There are several reasons why Deerhunter are one of the most exciting young bands to emerge from this decade, but it seems that, between talk of genre-discarding experiments and Bradford Cox’s intensely compelling persona, many people seem to forget the most simple, obvious one: Cox and company know how to write a damn good tune. And if the band’s often-elusive, straight-ahead pop sensibilities were obscured in the haze of Microcastle‘s grand fragility, they’re fully felt on Rainwater Cassette Exchange—five compact songs that don’t seem to care much what their neighbors are up to, each self-sustaining, each undemanding, each perfectly enjoyable.
It’s clear why none of these tracks found a home on Microcastle, or even its more schizophrenic companion album, Weird Era Cont. While in the past Cox has talked about how accidental and chaotic much of the creative process behind Deerhunter’s albums are, it’s obvious that they’re intended to be listened to as just that—albums. On all of the band’s Kranky releases (I’ll just respect Cox’s wishes and pretend Turn It Up Faggot doesn’t exist), the songs interact with each other in ways that are far from accidental, passages of soothing ambience acting as a tonic to Cryptograms‘s most unsettlingly aggressive moments, Microcastle‘s mid-album triad of “Calvary Scars”, “Green Jacket”, and “Activa” being fragments of such a fragile disposition that they feel as if they’re clinging to each other for support.
Even so, Rainwater Cassette Exchange is to Microcastle as the Flourescent Gray EP was to Cryptograms; while none of these songs would fit into the deliberate architecture of its parent album without screwing things up a bit, Microcastle‘s chilly autumn breeze envelops each of the songs here to the extent that you’ll look out your window and wonder why the leaves on that tree look so healthy and green. But where Microcastle often got its point across through gently drifting vapor, even the slightest song on Rainwater Cassette Exchange—the vaguely Indian “Game of Diamonds”—is a substantial, tangible thing that doesn’t feel at all in danger of being blown away by a strong gust of wind. Most of the songs on this EP, particularly “Disappearing Ink”‘s relentless garage rock pulse, feel like they’ve been spawned by Microcastle‘s most cathartic moment, the remarkable “Nothing Ever Happened”. In other words, no sparse piano interludes here. These songs know exactly where they want to go, and even in the case of the sound collage that caps things off at the end of “Circulation”, they seem hell bent on getting there quickly.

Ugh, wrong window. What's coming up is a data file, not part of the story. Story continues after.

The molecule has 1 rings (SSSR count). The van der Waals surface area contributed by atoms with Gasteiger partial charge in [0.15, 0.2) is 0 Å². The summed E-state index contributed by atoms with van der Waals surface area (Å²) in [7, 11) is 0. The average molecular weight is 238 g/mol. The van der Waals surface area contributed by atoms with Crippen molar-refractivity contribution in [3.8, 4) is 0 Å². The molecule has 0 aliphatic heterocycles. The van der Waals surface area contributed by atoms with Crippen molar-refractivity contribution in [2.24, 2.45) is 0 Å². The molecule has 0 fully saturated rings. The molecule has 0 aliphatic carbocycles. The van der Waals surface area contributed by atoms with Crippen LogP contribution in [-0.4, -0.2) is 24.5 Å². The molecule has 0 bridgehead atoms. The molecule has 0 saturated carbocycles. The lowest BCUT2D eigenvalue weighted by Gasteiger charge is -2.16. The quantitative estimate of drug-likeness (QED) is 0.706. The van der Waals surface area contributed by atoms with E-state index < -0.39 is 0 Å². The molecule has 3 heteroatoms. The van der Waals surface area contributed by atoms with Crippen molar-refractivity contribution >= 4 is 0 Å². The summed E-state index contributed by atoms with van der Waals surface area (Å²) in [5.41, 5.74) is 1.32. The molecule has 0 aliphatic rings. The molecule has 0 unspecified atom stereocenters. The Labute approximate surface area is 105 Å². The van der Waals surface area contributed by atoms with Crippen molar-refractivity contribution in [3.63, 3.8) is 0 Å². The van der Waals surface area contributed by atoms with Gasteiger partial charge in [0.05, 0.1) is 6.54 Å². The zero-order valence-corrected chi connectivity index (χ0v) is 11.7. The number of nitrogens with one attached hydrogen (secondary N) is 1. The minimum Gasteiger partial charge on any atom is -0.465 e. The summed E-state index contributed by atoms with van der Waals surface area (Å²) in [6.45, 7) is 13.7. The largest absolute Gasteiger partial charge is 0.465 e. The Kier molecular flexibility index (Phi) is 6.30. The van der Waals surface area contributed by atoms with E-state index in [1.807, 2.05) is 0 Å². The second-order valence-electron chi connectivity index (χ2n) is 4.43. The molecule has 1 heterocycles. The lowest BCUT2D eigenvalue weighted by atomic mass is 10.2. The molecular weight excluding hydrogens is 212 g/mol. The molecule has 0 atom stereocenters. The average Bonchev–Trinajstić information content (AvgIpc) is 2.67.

Of course, even though most of these songs could hold their own as rousing noise rock anthems if Deerhunter were to dispense with the dreamy shoegaze fuzz and turn up the guitar crunch (which they absolutely shouldn’t), we never get into anything overtly aggressive here. There’s aggression, sure, but as with most of Deerhunter’s material, it’s more in line with the unsettling negative emotions that are always pricking the edges of our minds than anything like a fist to the face, and the lines between melancholy and placidity are blurred by the ever-present haze. Cox’s ghostly echo lays at the center of it all, and it revels in its ambiguity, soothing and unsettling at the same time, gentle naivety and harsh reality blending into one another: “Do you believe in love at first sight? / Oh yes my son I did the first time / Oh yes my son I did before I died / And now it does me no good / Here on the other side”. His lyric is death-obsessed and romantic without ever straying into affected gothic territory, and even when he’s all but obscured by the rest of the band’s formidable assault, he’s the element that gives Deerhunter their skewed, inimitable shape.
The remarkable thing is that, even on an EP of accessible pop songs, Deerhunter effortlessly retain that shape. Sure, there’s nothing formally groundbreaking on Rainwater Cassette Exchange, and Deerhunter’s identity has solidified to the point that we’re no longer surprised that they’re capable of peeling away the ambient fuzz and writing a concise slice of pop. But hey, a damn good tune is still a damn good tune. And in this case, we’ve got five.